Visualizing Twitter data with rheTOracle
What is rheTOracle?
For our first group project at Code Fellows, I set out with two others (John Shiver and Muazzez Mira) to create a service that could collect, analyze, and visualize Twitter data in near real time. We dubbed this service rheTOracle. With rheTOracle, we decided to target data that helped us answer a couple specific questions that we were all interested in answering:
- Which programming language is the most discussed on Twitter?
- For each programming language, which @user talks about that language the most?
We later tacked on a few smaller questions because it was fun visualizing the answers:
- What was the last Tweet mentioning a programming language?
- Where was the last Tweet mentioning a programming language Tweeted from?
So, what is rheTOracle? rheTOracle is a service that collects, aggregates, processes, and visualizes Twitter data in near-real time in an effort to help answer a set of specific questions. It's essentially a rich, living dashboard that grows and evolves right in front of you.
What makes rheTOracle special?
- rheTOracle provides quantitative insight about specific topics using Twitter data in a way that is really hard to do otherwise.
- rheTOracle just works for everyone. There is no sign-up or sign-in to fuss with.
- rheTOracle updates in near-real time automagically. No refreshing necessary.
- It's free! You're welcome, Internet :)
How is it built?
rheTOracle's architecture is comprised of multiple independent services deployed across several AWS nodes. Each indepedent service performs a core function for the overall experience:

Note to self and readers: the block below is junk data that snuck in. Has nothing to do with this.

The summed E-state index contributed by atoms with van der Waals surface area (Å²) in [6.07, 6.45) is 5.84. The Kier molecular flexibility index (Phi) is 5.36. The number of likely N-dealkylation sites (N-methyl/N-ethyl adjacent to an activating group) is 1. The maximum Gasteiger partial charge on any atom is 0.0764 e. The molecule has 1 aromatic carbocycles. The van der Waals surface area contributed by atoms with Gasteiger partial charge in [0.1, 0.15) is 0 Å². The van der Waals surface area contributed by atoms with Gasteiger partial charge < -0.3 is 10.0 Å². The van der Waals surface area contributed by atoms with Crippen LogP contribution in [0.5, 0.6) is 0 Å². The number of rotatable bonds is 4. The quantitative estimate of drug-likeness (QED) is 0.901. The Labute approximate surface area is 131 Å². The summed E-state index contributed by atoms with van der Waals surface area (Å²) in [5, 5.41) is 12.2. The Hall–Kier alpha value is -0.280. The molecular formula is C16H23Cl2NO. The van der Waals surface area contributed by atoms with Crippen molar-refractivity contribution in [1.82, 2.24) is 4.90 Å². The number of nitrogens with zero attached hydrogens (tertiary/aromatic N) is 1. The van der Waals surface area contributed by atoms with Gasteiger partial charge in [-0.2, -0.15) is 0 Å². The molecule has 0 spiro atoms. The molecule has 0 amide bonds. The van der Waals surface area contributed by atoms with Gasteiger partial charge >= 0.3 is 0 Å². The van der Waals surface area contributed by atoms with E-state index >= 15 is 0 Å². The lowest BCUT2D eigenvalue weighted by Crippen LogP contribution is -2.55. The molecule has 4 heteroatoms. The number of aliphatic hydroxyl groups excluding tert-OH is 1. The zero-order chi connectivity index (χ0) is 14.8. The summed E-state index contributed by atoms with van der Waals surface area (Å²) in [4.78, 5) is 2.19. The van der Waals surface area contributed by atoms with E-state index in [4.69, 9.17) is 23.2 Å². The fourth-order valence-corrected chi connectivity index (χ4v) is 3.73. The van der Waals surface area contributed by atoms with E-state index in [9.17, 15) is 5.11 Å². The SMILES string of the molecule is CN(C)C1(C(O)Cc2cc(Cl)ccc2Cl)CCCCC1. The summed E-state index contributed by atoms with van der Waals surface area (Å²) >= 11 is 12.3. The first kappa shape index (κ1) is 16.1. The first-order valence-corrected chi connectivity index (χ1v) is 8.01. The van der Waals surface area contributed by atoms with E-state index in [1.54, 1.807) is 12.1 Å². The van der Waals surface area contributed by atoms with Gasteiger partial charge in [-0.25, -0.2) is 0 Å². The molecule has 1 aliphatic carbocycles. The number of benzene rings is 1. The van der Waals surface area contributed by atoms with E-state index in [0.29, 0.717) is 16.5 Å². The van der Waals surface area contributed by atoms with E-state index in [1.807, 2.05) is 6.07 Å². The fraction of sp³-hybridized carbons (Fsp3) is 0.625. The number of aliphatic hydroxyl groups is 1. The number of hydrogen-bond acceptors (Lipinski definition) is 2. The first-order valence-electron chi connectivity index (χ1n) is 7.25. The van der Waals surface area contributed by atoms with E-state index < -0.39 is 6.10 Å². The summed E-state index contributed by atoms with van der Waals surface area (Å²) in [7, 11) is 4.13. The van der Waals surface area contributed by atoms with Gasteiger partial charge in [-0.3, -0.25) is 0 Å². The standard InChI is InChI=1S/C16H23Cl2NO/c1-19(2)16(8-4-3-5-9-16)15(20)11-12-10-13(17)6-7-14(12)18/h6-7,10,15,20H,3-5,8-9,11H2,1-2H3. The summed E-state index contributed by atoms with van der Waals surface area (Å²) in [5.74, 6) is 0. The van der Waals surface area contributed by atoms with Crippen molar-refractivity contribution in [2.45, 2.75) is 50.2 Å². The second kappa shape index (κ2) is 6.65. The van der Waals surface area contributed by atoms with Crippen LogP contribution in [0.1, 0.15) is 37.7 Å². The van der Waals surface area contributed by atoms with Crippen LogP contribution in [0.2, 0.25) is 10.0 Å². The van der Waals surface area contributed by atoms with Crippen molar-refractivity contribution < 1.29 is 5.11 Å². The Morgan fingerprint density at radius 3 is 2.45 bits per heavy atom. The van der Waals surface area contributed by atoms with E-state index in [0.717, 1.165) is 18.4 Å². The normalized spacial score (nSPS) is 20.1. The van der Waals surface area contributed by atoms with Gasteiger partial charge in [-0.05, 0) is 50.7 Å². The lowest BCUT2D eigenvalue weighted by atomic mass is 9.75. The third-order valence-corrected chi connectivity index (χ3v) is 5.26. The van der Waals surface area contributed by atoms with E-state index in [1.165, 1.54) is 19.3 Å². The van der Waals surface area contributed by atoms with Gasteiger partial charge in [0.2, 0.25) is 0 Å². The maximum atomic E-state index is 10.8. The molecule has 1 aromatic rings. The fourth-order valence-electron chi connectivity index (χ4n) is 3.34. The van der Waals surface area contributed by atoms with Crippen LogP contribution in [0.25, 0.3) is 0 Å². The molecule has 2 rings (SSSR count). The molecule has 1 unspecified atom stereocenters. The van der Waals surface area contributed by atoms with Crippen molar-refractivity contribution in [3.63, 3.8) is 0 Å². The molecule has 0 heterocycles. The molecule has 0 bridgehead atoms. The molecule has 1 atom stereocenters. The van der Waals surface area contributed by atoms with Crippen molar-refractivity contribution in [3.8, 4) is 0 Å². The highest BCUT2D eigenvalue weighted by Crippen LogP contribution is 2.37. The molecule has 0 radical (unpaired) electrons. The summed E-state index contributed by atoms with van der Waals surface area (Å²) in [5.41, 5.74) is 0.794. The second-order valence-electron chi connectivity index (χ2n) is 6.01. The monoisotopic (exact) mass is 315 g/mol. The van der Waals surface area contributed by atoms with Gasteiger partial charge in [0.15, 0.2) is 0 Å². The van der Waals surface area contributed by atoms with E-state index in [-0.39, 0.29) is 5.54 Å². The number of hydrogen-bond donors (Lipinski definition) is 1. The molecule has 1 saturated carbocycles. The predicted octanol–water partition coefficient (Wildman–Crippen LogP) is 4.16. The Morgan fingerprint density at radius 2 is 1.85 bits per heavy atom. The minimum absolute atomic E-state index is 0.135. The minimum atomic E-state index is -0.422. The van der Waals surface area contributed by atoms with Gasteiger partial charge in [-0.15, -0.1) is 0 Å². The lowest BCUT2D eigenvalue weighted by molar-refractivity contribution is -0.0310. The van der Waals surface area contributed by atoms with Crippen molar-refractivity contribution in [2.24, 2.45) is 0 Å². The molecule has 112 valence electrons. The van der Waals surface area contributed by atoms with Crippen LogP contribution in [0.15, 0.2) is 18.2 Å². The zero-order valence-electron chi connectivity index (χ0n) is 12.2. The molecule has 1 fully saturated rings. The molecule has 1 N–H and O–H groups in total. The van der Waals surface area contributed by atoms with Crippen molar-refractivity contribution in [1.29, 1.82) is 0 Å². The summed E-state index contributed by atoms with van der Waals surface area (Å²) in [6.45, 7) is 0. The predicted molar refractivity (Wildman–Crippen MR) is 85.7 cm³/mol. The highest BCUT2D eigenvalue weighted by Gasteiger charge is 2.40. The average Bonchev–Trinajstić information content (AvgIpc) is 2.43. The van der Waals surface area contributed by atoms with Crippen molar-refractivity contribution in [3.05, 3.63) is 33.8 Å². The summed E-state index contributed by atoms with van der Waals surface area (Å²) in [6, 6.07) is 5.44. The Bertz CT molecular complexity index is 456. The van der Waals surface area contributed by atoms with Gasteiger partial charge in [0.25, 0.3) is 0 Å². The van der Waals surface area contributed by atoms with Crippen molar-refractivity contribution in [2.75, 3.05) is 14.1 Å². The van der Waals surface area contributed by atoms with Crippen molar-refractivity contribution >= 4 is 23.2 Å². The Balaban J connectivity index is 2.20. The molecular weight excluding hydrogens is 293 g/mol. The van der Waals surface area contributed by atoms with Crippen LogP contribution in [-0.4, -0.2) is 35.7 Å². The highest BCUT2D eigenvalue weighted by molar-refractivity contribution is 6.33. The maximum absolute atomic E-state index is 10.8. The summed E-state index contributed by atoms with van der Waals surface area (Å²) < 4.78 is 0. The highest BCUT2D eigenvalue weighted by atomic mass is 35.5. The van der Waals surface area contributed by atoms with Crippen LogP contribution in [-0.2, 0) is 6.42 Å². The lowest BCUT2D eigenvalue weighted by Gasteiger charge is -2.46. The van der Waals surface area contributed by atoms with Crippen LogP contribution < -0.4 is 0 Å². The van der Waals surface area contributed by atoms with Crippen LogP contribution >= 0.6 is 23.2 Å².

- Filter Map: Basically a Python dictionary that captures both a whitelist and a blacklist of relevant #hashtags, @users, and keywords and relates those to a specific topic.
- Twitter Worker: A Python script that collects and processes Twitter stream data according to the criteria defined by our Filter Map.
- PostgreSQL DB: A PostgreSQL DB instance on AWS stores the Twitter data that the Twitter Worker collects.
- Redis: A Redis server is used to cache SQL query results and insulate the PostgreSQL DB from an overwhelming # of SQL requests from clients.
- Flask service: A Python service, built using the Flask microframework, that services requests from clients that are monitoring rheTOracle's data. The Flask service pulls results from the Redis server as needed, which in turn pulls data from our SQL DB periodically.
Want to know more? Check out our source on GitHub.
Plans for the Future?
We have a second project week coming up and we all intend to continue working on rheTOracle with the goal of shipping a solid beta in August. Two big ideas we have for the future:
- Crowd-source weekly questions that we can tackle with our service and build-up a library of questions & answers over time.
- Build out a sentiment analysis service using a composite of multiple machine learning algorithms and run that service against our database of collected tweets.